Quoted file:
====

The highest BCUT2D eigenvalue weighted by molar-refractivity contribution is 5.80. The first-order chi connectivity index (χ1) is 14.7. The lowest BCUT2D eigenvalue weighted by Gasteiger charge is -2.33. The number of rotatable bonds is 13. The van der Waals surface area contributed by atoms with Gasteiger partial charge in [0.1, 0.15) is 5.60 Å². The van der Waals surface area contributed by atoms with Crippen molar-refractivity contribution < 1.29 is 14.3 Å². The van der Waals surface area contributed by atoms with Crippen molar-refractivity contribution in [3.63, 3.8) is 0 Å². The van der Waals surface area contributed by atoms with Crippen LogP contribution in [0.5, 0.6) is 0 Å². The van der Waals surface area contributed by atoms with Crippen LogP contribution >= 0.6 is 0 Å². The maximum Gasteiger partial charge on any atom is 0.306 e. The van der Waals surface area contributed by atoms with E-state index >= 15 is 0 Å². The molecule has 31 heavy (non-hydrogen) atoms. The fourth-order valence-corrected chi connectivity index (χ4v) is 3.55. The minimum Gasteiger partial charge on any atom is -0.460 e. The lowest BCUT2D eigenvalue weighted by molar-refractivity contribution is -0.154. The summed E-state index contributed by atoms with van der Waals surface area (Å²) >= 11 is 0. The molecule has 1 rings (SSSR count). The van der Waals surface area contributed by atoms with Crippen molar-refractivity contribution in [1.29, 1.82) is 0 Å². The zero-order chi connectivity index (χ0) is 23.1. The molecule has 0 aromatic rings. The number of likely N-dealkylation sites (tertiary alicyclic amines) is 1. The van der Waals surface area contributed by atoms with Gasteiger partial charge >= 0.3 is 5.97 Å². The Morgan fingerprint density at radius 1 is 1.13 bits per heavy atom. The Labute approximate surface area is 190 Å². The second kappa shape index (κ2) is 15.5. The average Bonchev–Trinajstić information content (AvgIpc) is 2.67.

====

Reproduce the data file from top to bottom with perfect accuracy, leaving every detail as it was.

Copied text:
The highest BCUT2D eigenvalue weighted by molar-refractivity contribution is 5.80. The first-order chi connectivity index (χ1) is 14.7. The lowest BCUT2D eigenvalue weighted by Gasteiger charge is -2.33. The number of rotatable bonds is 13. The van der Waals surface area contributed by atoms with Gasteiger partial charge in [0.1, 0.15) is 5.60 Å². The van der Waals surface area contributed by atoms with Crippen molar-refractivity contribution < 1.29 is 14.3 Å². The van der Waals surface area contributed by atoms with Crippen molar-refractivity contribution in [3.63, 3.8) is 0 Å². The van der Waals surface area contributed by atoms with Crippen LogP contribution in [0.5, 0.6) is 0 Å². The van der Waals surface area contributed by atoms with Crippen LogP contribution >= 0.6 is 0 Å². The maximum Gasteiger partial charge on any atom is 0.306 e. The van der Waals surface area contributed by atoms with E-state index >= 15 is 0 Å². The molecule has 31 heavy (non-hydrogen) atoms. The fourth-order valence-corrected chi connectivity index (χ4v) is 3.55. The minimum Gasteiger partial charge on any atom is -0.460 e. The lowest BCUT2D eigenvalue weighted by molar-refractivity contribution is -0.154. The summed E-state index contributed by atoms with van der Waals surface area (Å²) >= 11 is 0. The molecule has 1 rings (SSSR count). The van der Waals surface area contributed by atoms with Crippen molar-refractivity contribution in [1.29, 1.82) is 0 Å². The zero-order chi connectivity index (χ0) is 23.1. The molecule has 0 aromatic rings. The number of likely N-dealkylation sites (tertiary alicyclic amines) is 1. The van der Waals surface area contributed by atoms with Gasteiger partial charge >= 0.3 is 5.97 Å². The Morgan fingerprint density at radius 1 is 1.13 bits per heavy atom. The Labute approximate surface area is 190 Å². The second kappa shape index (κ2) is 15.5. The average Bonchev–Trinajstić information content (AvgIpc) is 2.67.